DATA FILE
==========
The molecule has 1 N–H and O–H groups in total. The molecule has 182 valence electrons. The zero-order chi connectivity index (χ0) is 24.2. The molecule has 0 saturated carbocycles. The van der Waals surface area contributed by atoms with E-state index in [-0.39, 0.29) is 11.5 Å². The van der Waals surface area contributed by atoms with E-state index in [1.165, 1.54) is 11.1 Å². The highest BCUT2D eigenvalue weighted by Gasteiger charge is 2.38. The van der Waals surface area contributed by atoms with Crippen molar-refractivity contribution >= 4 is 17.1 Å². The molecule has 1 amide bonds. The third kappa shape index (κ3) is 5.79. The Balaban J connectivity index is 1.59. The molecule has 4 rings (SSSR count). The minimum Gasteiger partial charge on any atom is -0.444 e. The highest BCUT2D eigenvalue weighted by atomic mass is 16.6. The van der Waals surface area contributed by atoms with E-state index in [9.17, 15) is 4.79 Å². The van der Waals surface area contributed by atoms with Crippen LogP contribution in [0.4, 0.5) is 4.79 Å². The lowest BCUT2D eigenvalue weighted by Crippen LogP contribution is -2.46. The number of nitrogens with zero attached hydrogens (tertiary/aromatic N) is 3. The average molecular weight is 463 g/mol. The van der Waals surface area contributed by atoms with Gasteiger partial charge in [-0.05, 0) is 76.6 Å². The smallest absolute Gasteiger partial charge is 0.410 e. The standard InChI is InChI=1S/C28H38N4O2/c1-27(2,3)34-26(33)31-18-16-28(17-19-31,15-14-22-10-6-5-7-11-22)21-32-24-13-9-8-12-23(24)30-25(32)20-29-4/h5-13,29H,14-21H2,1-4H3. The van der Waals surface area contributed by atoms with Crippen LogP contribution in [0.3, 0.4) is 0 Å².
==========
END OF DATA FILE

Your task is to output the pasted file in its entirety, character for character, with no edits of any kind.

The molecule has 1 N–H and O–H groups in total. The molecule has 182 valence electrons. The zero-order chi connectivity index (χ0) is 24.2. The molecule has 0 saturated carbocycles. The van der Waals surface area contributed by atoms with E-state index in [-0.39, 0.29) is 11.5 Å². The van der Waals surface area contributed by atoms with E-state index in [1.165, 1.54) is 11.1 Å². The highest BCUT2D eigenvalue weighted by Gasteiger charge is 2.38. The van der Waals surface area contributed by atoms with Crippen molar-refractivity contribution >= 4 is 17.1 Å². The molecule has 1 amide bonds. The third kappa shape index (κ3) is 5.79. The Balaban J connectivity index is 1.59. The molecule has 4 rings (SSSR count). The minimum Gasteiger partial charge on any atom is -0.444 e. The highest BCUT2D eigenvalue weighted by atomic mass is 16.6. The van der Waals surface area contributed by atoms with E-state index in [9.17, 15) is 4.79 Å². The van der Waals surface area contributed by atoms with Crippen LogP contribution in [0.4, 0.5) is 4.79 Å². The lowest BCUT2D eigenvalue weighted by Crippen LogP contribution is -2.46. The number of nitrogens with zero attached hydrogens (tertiary/aromatic N) is 3. The average molecular weight is 463 g/mol. The van der Waals surface area contributed by atoms with Gasteiger partial charge in [-0.05, 0) is 76.6 Å². The smallest absolute Gasteiger partial charge is 0.410 e. The standard InChI is InChI=1S/C28H38N4O2/c1-27(2,3)34-26(33)31-18-16-28(17-19-31,15-14-22-10-6-5-7-11-22)21-32-24-13-9-8-12-23(24)30-25(32)20-29-4/h5-13,29H,14-21H2,1-4H3. The van der Waals surface area contributed by atoms with Crippen LogP contribution in [0.3, 0.4) is 0 Å².